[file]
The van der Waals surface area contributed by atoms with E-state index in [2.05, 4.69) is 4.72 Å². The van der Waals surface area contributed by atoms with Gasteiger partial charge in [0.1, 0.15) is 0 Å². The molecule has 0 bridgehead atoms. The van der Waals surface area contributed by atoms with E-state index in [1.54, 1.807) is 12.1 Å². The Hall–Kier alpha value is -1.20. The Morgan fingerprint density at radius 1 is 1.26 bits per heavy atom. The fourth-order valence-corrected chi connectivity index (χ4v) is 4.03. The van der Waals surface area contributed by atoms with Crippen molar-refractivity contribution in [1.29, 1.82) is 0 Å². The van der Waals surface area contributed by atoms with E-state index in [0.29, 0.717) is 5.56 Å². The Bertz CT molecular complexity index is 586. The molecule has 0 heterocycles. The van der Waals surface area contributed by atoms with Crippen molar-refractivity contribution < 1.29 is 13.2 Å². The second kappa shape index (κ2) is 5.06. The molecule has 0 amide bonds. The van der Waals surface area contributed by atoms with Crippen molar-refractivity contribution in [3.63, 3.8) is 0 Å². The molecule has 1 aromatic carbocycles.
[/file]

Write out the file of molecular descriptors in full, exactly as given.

The van der Waals surface area contributed by atoms with E-state index in [2.05, 4.69) is 4.72 Å². The van der Waals surface area contributed by atoms with Gasteiger partial charge in [0.1, 0.15) is 0 Å². The molecule has 0 bridgehead atoms. The van der Waals surface area contributed by atoms with E-state index in [1.54, 1.807) is 12.1 Å². The Hall–Kier alpha value is -1.20. The Morgan fingerprint density at radius 1 is 1.26 bits per heavy atom. The fourth-order valence-corrected chi connectivity index (χ4v) is 4.03. The van der Waals surface area contributed by atoms with Crippen molar-refractivity contribution in [1.29, 1.82) is 0 Å². The van der Waals surface area contributed by atoms with E-state index in [0.29, 0.717) is 5.56 Å². The Bertz CT molecular complexity index is 586. The molecule has 0 heterocycles. The van der Waals surface area contributed by atoms with Crippen molar-refractivity contribution < 1.29 is 13.2 Å². The second kappa shape index (κ2) is 5.06. The molecule has 0 amide bonds. The van der Waals surface area contributed by atoms with Crippen molar-refractivity contribution in [3.63, 3.8) is 0 Å². The molecule has 1 aromatic carbocycles.